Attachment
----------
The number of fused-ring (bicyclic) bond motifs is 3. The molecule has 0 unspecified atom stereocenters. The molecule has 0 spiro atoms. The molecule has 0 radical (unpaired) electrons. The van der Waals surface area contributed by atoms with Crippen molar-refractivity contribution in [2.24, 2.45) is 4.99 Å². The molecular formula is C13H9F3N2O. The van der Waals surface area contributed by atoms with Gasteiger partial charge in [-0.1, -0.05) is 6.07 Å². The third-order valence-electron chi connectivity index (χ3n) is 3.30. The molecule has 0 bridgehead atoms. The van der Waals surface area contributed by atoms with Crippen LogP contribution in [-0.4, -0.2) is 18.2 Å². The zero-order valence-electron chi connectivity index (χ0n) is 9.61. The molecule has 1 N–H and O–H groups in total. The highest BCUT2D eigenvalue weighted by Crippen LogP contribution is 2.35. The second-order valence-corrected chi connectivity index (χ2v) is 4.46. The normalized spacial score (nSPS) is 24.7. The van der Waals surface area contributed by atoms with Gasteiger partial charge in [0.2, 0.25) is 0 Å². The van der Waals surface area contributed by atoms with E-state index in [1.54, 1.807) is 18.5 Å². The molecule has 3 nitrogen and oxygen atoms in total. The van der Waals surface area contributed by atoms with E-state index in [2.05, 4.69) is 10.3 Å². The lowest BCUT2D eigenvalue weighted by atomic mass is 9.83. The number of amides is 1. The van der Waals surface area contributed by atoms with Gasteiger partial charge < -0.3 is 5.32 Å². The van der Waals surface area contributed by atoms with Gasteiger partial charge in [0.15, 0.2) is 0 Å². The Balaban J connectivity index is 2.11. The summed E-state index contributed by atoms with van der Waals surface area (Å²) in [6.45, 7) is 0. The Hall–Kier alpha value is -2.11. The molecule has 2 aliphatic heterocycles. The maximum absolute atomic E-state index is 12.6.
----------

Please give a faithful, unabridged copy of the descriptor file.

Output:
The number of fused-ring (bicyclic) bond motifs is 3. The molecule has 0 unspecified atom stereocenters. The molecule has 0 spiro atoms. The molecule has 0 radical (unpaired) electrons. The van der Waals surface area contributed by atoms with Crippen molar-refractivity contribution in [2.24, 2.45) is 4.99 Å². The molecular formula is C13H9F3N2O. The van der Waals surface area contributed by atoms with Gasteiger partial charge in [-0.1, -0.05) is 6.07 Å². The third-order valence-electron chi connectivity index (χ3n) is 3.30. The molecule has 0 bridgehead atoms. The van der Waals surface area contributed by atoms with Crippen LogP contribution in [-0.4, -0.2) is 18.2 Å². The zero-order valence-electron chi connectivity index (χ0n) is 9.61. The molecule has 1 N–H and O–H groups in total. The highest BCUT2D eigenvalue weighted by Crippen LogP contribution is 2.35. The second-order valence-corrected chi connectivity index (χ2v) is 4.46. The normalized spacial score (nSPS) is 24.7. The van der Waals surface area contributed by atoms with Gasteiger partial charge in [0.2, 0.25) is 0 Å². The van der Waals surface area contributed by atoms with E-state index in [1.54, 1.807) is 18.5 Å². The molecule has 3 nitrogen and oxygen atoms in total. The van der Waals surface area contributed by atoms with E-state index in [2.05, 4.69) is 10.3 Å². The lowest BCUT2D eigenvalue weighted by atomic mass is 9.83. The number of amides is 1. The van der Waals surface area contributed by atoms with Gasteiger partial charge < -0.3 is 5.32 Å². The van der Waals surface area contributed by atoms with Gasteiger partial charge in [0.15, 0.2) is 0 Å². The Balaban J connectivity index is 2.11. The summed E-state index contributed by atoms with van der Waals surface area (Å²) in [6.45, 7) is 0. The Hall–Kier alpha value is -2.11. The molecule has 2 aliphatic heterocycles. The maximum absolute atomic E-state index is 12.6.